July 19th, 2021

krazy koati

But still the days seem the same

Things continue to slow on my mathematics blog, but they're not yet at a complete stop! The last several things posted, over the last two weeks or so, include:

Now let's journey to the 3rd of July and the fireworks in bunny_hugger's parents' home town. We'll start just before the explosions, with the walk I took because I went and ate my body weight in potato salad.


The house that decorates a bunch for every holiday, plus some of the houses beyond that which caught the light nicely.


Great view of the train tracks in the evening light. I don't know why the wooden ties there. Repairs?


Here's a house that hasn't fully given up on the Christmas decor.


I do wonder if the trains were set up on a track for Christmas, though.


Sea serpent figure in the playground at the elementary school. We admire that critter every time we drive past.


The park, and our viewing position. There was a wooden dock out here back in 2019.


The Honeymooners! Er, no, the fireworks show getting under way.


I think I'd mistimed when to snap a picture and that's all right; I like its faintness.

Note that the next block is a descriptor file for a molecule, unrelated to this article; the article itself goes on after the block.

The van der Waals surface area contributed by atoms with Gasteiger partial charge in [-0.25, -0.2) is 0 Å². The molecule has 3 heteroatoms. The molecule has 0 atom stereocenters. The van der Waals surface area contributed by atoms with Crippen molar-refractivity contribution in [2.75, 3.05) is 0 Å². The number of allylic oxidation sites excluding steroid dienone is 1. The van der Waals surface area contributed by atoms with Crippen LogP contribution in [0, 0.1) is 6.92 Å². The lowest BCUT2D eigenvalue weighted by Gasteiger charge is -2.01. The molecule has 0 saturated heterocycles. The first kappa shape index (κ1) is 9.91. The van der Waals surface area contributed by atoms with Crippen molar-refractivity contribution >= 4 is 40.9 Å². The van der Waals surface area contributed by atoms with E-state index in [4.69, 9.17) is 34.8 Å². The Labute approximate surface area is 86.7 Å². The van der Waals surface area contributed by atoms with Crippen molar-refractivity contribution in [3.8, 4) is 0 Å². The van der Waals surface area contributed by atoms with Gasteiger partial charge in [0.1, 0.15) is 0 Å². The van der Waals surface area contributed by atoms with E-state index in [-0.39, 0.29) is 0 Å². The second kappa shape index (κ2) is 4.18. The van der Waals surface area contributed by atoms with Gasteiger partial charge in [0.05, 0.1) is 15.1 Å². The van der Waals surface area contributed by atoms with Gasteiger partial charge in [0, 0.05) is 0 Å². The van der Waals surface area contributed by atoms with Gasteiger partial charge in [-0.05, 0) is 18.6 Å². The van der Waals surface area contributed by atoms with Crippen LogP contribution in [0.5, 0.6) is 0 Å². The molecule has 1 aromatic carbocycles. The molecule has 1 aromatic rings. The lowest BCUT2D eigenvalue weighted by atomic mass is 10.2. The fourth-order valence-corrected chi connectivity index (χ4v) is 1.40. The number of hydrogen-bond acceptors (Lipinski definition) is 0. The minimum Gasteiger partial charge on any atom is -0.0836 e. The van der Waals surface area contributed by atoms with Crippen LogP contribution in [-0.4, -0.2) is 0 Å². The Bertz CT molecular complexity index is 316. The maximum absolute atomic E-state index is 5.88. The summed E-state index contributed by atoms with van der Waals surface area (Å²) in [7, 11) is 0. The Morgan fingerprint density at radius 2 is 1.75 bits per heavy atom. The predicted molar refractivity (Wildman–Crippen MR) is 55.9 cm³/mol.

Here I switched away from the fireworks mode to the camera's automatic mode and while it required me hold the camera steady longer, wow did it turn night into day.


A similar scene in the low-light fireworks mode. This looks a bit like an abstract idea of a flower.


Fireworks that look like Medieval paintings of a comet.


I believe this firework represents the Rebel Alliance's visual depiction of the Death Star plans.

Trivia: On the 31st of July, 1861, the special session of Congress approved a bill paying the volunteers called into the militia and regular army by President Abraham Lincoln to put down the slavers' rebellion. Source: Waging War: The Clash Between Presidents and Congress, 1776 to ISIS, David J Barron. (Congress had been in session since early July.)

Currently Reading: DC Showcase Presents: Metal Men Volume 1, Robert Kanigher, Ross Andru, Mike Esposito. The past 18 months have changed my doubts about the story where an evil robotic amusement park killed the entire population of its world, as I am no longer confident that they would have bulldozed or even just avoided the place after it had killed one-quarter the world's population.